TITLE: The Art of Photogenic Drawing
BY: William Henry Fox Talbot
PUBLISHED 1839 by R & JE Taylor,
London for the author
SIZE: 258×208 mm
In the race to proclaim the invention of photography William Henry Fox Talbot (1800-77) was pipped at the post by the Frenchmen Nicéphore Niépce with his ‘heliograph’ or sun drawing of 1826, and by Niépce’s partner Louis Daguerre with his daguerreotypes of 1835. But the principle of a single original image being used to create unlimited positive copies – one of the fundamental principles of photography even in the digital age – goes to the Englishman Fox Talbot. He describes those principles for the first time in this document.
The announcement of Daguerre’s discovery, in Paris on January 7th 1839 compelled Fox Talbot to compile a document on his discovery for presentation to the Royal Society in London.
A little over three weeks later, on January 31st Fox Talbot stood before the Society and read the following from The Art of Photogenic Drawing, “In the spring of 1834 I began to put in practice a method which I had devised some time previously for employing to purposes of utility the very curious property which has been long known to chemists to be possessed by the nitrate of silver, namely its discolouration when exposed to the violet rays of light.”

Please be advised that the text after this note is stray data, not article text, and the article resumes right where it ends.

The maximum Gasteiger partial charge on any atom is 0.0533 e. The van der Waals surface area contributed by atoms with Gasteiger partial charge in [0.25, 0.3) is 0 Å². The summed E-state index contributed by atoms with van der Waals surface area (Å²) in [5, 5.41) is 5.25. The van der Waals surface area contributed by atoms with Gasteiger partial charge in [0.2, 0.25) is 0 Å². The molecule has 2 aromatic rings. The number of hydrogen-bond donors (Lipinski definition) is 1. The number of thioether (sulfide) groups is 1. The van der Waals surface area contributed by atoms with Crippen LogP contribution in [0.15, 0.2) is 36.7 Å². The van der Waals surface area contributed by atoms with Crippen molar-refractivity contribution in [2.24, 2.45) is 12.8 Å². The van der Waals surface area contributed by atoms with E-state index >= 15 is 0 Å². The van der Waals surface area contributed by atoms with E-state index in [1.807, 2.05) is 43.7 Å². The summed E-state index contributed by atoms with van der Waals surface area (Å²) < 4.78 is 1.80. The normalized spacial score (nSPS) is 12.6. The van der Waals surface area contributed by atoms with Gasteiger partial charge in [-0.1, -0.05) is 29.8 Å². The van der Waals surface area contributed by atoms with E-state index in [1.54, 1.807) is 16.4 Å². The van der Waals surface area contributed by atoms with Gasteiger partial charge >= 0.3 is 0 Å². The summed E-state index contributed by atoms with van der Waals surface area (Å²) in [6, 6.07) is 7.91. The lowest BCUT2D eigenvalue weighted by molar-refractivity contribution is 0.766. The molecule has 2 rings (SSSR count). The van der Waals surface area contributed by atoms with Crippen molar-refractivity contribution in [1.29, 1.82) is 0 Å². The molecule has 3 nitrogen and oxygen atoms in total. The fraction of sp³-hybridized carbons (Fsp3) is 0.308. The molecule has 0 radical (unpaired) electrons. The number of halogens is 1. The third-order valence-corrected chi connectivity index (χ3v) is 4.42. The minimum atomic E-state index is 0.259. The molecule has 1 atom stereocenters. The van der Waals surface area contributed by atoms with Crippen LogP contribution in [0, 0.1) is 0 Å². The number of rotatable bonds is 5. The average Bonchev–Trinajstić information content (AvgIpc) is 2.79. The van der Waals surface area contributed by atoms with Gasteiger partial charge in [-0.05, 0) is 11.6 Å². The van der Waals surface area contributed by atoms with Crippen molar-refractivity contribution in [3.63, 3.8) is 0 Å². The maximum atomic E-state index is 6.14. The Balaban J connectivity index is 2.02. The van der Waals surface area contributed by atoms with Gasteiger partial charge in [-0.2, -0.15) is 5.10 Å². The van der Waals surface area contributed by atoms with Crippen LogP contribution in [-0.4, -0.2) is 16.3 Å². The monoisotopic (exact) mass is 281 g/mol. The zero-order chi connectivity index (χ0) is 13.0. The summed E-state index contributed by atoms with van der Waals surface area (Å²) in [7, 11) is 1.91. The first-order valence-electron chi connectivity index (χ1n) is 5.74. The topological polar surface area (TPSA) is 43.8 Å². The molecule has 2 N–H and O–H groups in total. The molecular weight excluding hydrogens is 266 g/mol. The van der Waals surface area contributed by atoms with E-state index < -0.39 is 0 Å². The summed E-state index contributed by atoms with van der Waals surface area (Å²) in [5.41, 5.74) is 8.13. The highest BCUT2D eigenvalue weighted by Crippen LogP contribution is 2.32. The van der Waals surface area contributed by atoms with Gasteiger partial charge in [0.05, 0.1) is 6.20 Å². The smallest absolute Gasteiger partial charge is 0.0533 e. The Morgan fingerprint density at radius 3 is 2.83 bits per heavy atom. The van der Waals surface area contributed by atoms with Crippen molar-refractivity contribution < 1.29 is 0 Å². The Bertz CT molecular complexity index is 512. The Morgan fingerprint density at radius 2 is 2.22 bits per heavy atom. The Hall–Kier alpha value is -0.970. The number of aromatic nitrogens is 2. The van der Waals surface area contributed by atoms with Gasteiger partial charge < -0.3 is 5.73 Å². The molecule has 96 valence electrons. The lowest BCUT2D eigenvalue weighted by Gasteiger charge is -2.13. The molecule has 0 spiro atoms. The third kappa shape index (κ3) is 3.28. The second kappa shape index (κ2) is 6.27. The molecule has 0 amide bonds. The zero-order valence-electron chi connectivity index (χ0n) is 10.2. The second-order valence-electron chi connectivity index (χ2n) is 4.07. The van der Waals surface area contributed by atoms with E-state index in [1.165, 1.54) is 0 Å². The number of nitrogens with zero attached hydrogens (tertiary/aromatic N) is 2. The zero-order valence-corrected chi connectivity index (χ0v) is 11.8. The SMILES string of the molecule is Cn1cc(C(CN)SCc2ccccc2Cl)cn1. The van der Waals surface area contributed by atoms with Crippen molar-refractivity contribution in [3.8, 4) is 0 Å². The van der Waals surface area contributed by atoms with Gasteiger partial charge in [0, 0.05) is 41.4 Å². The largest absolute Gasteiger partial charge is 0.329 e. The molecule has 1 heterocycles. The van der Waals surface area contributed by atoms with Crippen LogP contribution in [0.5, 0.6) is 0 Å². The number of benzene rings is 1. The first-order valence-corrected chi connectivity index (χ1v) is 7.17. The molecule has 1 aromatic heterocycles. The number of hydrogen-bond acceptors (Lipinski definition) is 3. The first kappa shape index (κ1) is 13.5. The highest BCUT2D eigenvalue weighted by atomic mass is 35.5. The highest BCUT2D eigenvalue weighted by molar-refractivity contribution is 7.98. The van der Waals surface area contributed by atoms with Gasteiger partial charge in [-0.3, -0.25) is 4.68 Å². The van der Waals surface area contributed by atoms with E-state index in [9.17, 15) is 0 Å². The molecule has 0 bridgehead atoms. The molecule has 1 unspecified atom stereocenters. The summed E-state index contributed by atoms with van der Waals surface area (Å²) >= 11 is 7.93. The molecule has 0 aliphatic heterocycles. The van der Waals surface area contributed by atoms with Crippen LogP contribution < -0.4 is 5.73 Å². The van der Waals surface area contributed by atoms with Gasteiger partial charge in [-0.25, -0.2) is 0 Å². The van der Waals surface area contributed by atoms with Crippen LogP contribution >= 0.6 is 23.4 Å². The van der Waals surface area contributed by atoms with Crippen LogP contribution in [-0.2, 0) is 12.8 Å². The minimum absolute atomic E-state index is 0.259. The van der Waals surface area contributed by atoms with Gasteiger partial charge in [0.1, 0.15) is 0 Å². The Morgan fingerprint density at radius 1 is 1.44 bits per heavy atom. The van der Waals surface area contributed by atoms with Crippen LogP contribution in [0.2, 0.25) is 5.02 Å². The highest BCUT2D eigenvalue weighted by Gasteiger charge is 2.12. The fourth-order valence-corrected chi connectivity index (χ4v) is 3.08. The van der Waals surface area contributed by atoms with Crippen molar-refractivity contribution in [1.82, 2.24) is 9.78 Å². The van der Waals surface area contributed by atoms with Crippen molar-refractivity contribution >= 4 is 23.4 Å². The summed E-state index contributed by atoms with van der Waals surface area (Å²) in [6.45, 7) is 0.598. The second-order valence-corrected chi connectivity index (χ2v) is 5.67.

The Royal Society then heard how Fox Talbot had constructed a box camera and recorded images of his west country home onto sensitised paper. As it was not until August 19th that Daguerre published his findings this may be the earliest published work in the history of photography.
Open a history book to grasp the temperament of the time. In Britain in 1839 there was a young Queen Victoria on the throne. The pace of industry and of empire were quickening.
In that year alone, tea arrived from India for the first time, the steam hammer and the fuel cell electric battery were invented, the Great Game between the British and Russian Empires began with the First Afghan War, and in literature Charles Dickens’ Nicholas Nickleby was being serialised following the success of Oliver Twist.
Louis Daguerre’s process – immediately bought by the French Government – was patented in England, Wales and the British Colonies, but “offered as a free gift” to the rest of the world. But, it seems the generosity of the French Government was tempered by the treatment of another claimant to the title ‘Inventor of Photography’, one Hippollyte Bayard. Told to supress his discovery Bayard reacted with the world’s first propaganda photograph (and perhaps the first self-portrait). The image taken in 1840 depicts Bayard a drowned suicide, he claimed, because of the injustice.
However, Fox Talbot – who maintained detailed records of his experiments – patented his own positive/negative process in London and continued to do so with most of his later inventions as well. In 1848 he profited from the sale of the patent of his process to be used in the USA.
Intended for private distribution and published by R and JE Taylor for Fox Talbot himself, an original copy of The Art of Photogenic Drawing is a rare document. On May 31st 2007 the one featured above sold at auction at Christie’s in London for £24,000 ($47,000).